Audi also uses the latest technology from consumer electronics in the area of infotainment. Its main element is the second-generation modular infotainment platform, which utilizes the enormous computing power of the Tegra 30 graphics chip from NVIDIA. Operation is by voice, with the multifunction steering wheel or with the completely newly developed MMI terminal, the MMI touchpad. On request, Audi will integrate the MMI all-in-touch, the touchpad with haptic feedback.

Audi has added specific items to infotainment for displays in electric mode. Consumption statistics are available, for example, along with a graphic display of the electric range in the navigation map. Charging as well as the preliminary air conditioning can also be time-controlled and adapted to the customer’s requirements, such as departure time, so as to save resources and costs.

The standard Audi connect component links the Q7 e-tron quattro to the internet using the fast LTE standard – another unique selling point of the large SUV. Passengers can surf and email with their mobile devices via the Wi-Fi hotspot, while the driver can make use of numerous new online services and apps in the car. The additional elements are also highly attractive – the Audi tablet, which serves as Rear Seat Entertainment, the 3D sound systems from Bose and Bang & Olufsen and the new Audi phone box that inductively charges cell phones.

The equipment: typically top of the line
The Audi Q7 e-tron quattro comes with the standard equipment of a top model. Its special features include the Audi virtual cockpit, MMI navigation plus, predictive efficiency assistant and 19-inch wheels. The automatic air conditioning is also a tailored solution. It operates in unison with a heat pump that utilizes the waste heat of the electrical drive components for the thermal management. As an important efficiency element, it is another great innovation in the Audi Q7 e-tron quattro, heating up the interior faster at low temperatures, for example, to extend the electric range by up to 20 percent.

The options for the large SUV include a head-up display, tinted privacy glazing and a panoramic glass sunroof. If desired, the driver and front passenger can sit on climate-controlled customized contour seats with massage function.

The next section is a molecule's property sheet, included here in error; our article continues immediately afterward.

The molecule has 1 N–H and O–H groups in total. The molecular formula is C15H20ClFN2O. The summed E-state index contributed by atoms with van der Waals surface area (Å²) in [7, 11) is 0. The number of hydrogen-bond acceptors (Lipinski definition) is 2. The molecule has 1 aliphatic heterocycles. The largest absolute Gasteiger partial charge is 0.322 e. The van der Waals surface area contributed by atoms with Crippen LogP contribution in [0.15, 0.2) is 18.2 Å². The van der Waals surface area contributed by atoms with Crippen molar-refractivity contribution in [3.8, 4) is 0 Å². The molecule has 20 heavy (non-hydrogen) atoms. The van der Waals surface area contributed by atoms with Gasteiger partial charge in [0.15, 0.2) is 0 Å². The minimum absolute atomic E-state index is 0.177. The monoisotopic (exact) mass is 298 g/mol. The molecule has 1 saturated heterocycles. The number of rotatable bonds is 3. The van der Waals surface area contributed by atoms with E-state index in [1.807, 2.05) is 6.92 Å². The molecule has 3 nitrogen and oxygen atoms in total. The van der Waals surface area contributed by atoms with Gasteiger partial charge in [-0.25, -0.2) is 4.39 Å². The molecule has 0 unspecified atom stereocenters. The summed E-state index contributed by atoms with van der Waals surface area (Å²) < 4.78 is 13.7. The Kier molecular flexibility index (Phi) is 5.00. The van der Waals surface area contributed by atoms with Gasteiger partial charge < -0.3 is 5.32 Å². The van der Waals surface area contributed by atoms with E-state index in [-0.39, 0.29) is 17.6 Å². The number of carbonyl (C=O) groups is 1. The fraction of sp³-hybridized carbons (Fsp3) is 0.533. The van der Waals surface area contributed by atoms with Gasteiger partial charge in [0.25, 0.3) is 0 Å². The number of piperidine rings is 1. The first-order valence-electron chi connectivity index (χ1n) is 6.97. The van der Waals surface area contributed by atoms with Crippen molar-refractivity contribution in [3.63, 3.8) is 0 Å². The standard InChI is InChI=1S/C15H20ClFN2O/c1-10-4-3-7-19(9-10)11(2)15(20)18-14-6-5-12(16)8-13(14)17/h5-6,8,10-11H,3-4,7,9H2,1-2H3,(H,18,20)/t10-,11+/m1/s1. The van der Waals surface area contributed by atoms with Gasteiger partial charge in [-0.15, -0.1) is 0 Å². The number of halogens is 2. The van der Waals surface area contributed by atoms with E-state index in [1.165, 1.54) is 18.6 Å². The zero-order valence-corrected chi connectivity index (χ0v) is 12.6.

The new Audi Q7 e-tron quattro also sets standards in assistance systems. New, for example, are collision avoidance assist, turn assist, cross-traffic assist and trailer assist. The adaptive cruise control including traffic jam assist takes over the steering from the driver on well-paved roads at speeds of up to 65 km/h (40.4 mph) if the traffic is slow-moving. In combination with the predictive efficiency assistant, speed is automatically adjusted when entering built-up areas and to observe speed limits as well as on bends and at intersections, once again using the coasting mode.

The Audi Q7 e-tron quattro will arrive at dealers in Germany in the spring of 2016.

Fuel consumption of the models named above:

Audi Q7:
Combined fuel consumption in l/100 km: 8.3 – 5.7 (28.3 – 41.3 US mpg)**;
Combined CO2 emissions in g/km: 193 – 149 (310.6 – 239.8 g/mi)**

**The fuel consumption and the CO2 emissions of a vehicle vary due to the choice of wheels and tires. They not only depend on the efficient utilization of the fuel by the vehicle, but are also influenced by driving behavior and other non-technical factors.

Categories: Audi


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18 Comments on "Audi Q7 e-tron Revealed In Geneva: 35 Miles EV Range, 516 lb-ft Of Torque – Stats, Pics & Videos"

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Great to see an SUV with a real battery. This would be a perfect fit for my wife.

When can we get it in the US? Spring 2016 for Europe, sounds like “early 2017” for the US.

Still have to wait on pricing. Current loaded Q7s look like they are around $70k. Hope they offer a plug-in version with something less than top trim.

No official word yet, but “a short time later” is the scuttlebutt.

“new two-phase charging technology”
Sounds like they just build in two 3.2kW chargers. That would solve some problems in Europe which the Leaf and i3 had. 32 amps on only one phase is problematic in a three phase grid.

SMART ED has an 22kw charger as an option. So the smallest car can charge 22kw where the Q7 can only 7kw. This means Smart is technically far more ahead than Audi 🙂

17.3 kWh with the SMART charger would mean 45 minutes for a full charge. But this is only possible on the SMART.

AUDI = Old fashioned Technology

It isn’t typical for PHEV (with engines) to feature fast-charging. 22kw charging is a lot slower than a diesel pump, and that doesn’t bother me if Audi is getting closer to giving drivers the option of going electric, in daily use.

Yeah, German automakers especially seem to talk all day about things like this but actually say little.

So exactly what is ‘new’ about it?

I was trying to find out what docking station was typically provided for the Mercedes Benz B-Class, but on the American website I can’t find any information. There is all kinds of text, but effectively zero information.

Maybe they figure they sell more cars that way. Doesn’t impress me much.

EDitorial staff:
Please, PLEASE *STOP* quoting such lomng press releases in their entirety instead of a few relevant quotes & a link. Its’ the third time this past week.